Wine Making Tips

Getting ready to bottle

We will call you when your wine is ready to be bottled.  You may also call us any time to see how your wine is doing and to make a bottling appointment.

Wash your bottles before coming to the store to bottle your wine.  Fill your bottles with hot water and a tablespoon of bleach and let them soak overnight.  Use a bottle brush to get inside the bottle and scrub in the bottom corners of the bottle.  This is usually sufficient to rid the bottles of any mould and bacteria that may have been living in the bottle since it was last used.  Cut down your cleaning job by remembering to rinse your wine bottles thoroughly immediately after finishing your wine.

Remove the existing labels.  Water based label were moistened to adhere to the bottle.  These types will float away after soaking the bottles in warm water for just a few minutes.  Removing labels from store bought wine can be a challenge.  You may have to try steel wool or a utility knife if soaking alone doesn’t remove the label.  Self-adhesive (peel and stick) labels usually peel off much easier.  Fill your bottles to the top with very hot water and let them stand for five minutes.  This should melt the glue allowing the dry labels to be peeled off.  If the labels don’t come off try soaking them in a tub of hot water.

Once your bottles are clean and your labels removed place them in a wine box upside down to avoid dirt and bacteria from accumulating in them.  Once you arrive at the store sanitize your bottles on our bottle-sanitizing machine and you’re ready to bottle your wine.


Put a Cork in it

We offer two types of closures for your bottles; agglomerated and twin-top.  Each has its benefits which depend largely on how you choose to store your wine and when you plan to drink it.

Agglomerated Corks – These are the most commonly used corks.  Good for about two years, this cork is best for people who will consume their wine within two years of bottling.  It will allow the wine to develop naturally in the bottle if you age it for the full term.  Keep the bottle standing upright for ten days to two weeks then turn it on its side for storage until you are ready to drink it.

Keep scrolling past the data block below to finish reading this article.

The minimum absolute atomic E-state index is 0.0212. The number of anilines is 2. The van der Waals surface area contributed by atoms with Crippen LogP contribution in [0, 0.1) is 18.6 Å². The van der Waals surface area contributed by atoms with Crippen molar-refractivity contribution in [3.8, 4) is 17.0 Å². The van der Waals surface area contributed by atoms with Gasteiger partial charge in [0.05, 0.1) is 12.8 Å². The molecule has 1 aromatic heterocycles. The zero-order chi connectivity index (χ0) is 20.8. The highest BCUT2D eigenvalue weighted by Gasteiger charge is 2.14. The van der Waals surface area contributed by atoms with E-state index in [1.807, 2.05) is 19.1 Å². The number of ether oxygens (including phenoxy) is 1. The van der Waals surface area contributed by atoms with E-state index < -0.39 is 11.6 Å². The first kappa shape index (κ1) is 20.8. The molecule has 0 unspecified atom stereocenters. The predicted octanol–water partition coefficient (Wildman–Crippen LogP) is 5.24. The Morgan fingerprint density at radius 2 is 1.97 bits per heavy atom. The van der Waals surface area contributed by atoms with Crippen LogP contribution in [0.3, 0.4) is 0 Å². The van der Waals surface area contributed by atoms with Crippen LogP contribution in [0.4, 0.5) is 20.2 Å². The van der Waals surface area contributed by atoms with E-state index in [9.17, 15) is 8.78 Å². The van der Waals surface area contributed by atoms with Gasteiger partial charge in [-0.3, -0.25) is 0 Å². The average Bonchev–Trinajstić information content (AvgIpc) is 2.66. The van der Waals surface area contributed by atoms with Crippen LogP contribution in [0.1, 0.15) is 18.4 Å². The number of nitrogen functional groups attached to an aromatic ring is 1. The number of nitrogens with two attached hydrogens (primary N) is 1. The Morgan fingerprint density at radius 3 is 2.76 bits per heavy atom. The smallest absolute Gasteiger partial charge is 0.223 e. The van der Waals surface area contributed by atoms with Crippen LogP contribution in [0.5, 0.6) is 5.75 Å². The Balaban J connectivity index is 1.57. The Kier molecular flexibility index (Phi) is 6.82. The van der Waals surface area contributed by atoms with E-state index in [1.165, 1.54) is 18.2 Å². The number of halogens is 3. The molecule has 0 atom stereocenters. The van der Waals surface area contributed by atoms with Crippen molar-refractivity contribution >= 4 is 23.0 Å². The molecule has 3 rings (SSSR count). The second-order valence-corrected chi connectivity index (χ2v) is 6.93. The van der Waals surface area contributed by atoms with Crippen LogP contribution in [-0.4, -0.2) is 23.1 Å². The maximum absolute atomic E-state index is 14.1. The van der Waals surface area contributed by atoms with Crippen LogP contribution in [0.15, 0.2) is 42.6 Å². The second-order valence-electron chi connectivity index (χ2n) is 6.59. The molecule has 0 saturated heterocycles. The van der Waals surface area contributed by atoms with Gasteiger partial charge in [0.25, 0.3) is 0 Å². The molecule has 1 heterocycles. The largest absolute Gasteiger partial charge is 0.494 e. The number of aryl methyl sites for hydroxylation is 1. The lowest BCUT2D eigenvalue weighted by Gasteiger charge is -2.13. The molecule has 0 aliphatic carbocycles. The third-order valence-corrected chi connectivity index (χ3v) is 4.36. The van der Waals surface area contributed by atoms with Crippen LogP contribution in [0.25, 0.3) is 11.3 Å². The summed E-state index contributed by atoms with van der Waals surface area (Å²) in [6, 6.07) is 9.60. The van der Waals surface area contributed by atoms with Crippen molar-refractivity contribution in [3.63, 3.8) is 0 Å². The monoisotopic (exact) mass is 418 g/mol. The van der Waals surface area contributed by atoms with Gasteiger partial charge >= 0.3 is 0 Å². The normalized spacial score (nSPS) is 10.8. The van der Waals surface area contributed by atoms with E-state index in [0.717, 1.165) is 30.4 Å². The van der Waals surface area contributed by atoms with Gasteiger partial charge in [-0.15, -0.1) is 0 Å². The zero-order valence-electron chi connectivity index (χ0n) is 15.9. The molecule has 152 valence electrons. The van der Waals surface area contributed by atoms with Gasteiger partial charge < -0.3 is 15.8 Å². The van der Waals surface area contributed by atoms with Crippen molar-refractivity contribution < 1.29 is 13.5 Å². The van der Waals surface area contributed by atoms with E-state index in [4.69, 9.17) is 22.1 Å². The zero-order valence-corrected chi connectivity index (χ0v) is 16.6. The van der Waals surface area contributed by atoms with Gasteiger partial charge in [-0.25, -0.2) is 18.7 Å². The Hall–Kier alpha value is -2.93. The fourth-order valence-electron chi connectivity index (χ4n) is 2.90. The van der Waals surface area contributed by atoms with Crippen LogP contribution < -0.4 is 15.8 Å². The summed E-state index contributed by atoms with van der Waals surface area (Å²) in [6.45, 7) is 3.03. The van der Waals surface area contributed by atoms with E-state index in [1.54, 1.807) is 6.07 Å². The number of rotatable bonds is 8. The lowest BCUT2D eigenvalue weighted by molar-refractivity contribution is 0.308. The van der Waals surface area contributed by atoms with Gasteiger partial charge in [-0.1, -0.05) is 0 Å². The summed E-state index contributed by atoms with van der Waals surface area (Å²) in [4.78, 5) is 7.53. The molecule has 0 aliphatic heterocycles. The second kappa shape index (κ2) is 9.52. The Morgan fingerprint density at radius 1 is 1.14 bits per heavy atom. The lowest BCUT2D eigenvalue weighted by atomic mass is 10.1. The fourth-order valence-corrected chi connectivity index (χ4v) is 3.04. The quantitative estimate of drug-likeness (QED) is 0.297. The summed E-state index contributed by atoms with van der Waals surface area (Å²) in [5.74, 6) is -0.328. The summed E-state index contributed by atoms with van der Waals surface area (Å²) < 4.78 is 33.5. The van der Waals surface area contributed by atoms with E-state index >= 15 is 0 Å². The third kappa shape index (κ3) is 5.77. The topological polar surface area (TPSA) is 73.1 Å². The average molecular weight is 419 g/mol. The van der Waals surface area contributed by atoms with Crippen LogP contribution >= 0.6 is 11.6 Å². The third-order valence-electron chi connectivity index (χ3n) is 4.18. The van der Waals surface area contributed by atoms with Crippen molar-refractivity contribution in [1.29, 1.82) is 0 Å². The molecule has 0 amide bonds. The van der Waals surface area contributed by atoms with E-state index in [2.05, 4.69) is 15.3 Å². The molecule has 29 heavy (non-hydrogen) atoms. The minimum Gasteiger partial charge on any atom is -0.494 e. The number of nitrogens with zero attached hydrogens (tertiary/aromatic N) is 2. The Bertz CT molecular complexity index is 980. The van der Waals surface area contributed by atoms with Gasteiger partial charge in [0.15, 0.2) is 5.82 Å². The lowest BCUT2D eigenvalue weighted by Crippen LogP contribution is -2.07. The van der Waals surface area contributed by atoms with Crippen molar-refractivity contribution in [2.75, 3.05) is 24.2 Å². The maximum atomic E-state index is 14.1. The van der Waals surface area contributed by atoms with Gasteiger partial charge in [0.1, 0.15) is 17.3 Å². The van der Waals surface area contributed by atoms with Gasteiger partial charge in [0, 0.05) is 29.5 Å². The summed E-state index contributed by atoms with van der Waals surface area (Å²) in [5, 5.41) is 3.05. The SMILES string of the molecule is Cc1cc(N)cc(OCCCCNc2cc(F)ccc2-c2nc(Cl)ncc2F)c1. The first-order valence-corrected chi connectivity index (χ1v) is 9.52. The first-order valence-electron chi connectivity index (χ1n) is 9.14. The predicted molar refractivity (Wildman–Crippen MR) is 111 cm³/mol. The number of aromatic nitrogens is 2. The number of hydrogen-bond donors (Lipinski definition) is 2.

Twin-top Corks – These are good for up to five years.  They are best for people who plan to age their wine for an extended period of time.  Twin-top corks have an agglomerated cork centre with two ends make of solid natural cork.  Keep the bottle standing upright for ten days to two weeks then turn it on its side for storage until you are ready to drink it.


For those with really big wine cellars

If you are planning to age your wine beyond two years, we can add sulphite (potassium metabisulphite), a preservative which is used to extend the life of your wine.  Wine kits are designed and manufactured with enough sulphite to last approximately two years.  The levels of sulphite in store bought wines are generally much higher than wine kits; therefore, adding extra sulphite to your kit wine will not adversely affect its taste.  Sulphite may be added to your wine just before you bottle it.  Ask us about this when you come in to bottle your wine.



Decanting and Aerating

Decanting is simply to pour a wine out of its bottle before drinking it.  As wine ages, certain compounds suspended in the wine will join together, eventually becoming heavy enough to settle at the bottom of the bottle.  While not harmful, it isn’t especially tasty either.  When decanting an older bottle of red wine, don’t jostle it, and keep it in the same position in which it has been stored. This will keep the sediment at the bottom or side of the bottle and make it easier to pour the wine and leave the sediment behind.

The majority of wines sold are thoroughly clarified and meant for immediate consumption with no need for decanting. Aerating or ‘letting it breathe’, on the other hand, benefits many young wines, red or white, that are tightly wound and uncooperative right out of the bottle. Think of it as gently waking your moody, snoring teenager.

Several hand held and bottle-top aerators exist that accelerate the process for less patient drinkers. The aerator draws in and mixes the proper amount of air for the right amount of time, allowing your wine to breathe instantly. You’ll notice a better bouquet, enhanced flavors and smoother finish.  Newer models of aerators include filters to catch any unwanted sediment.


Wine making in Coquitlam has never been easier!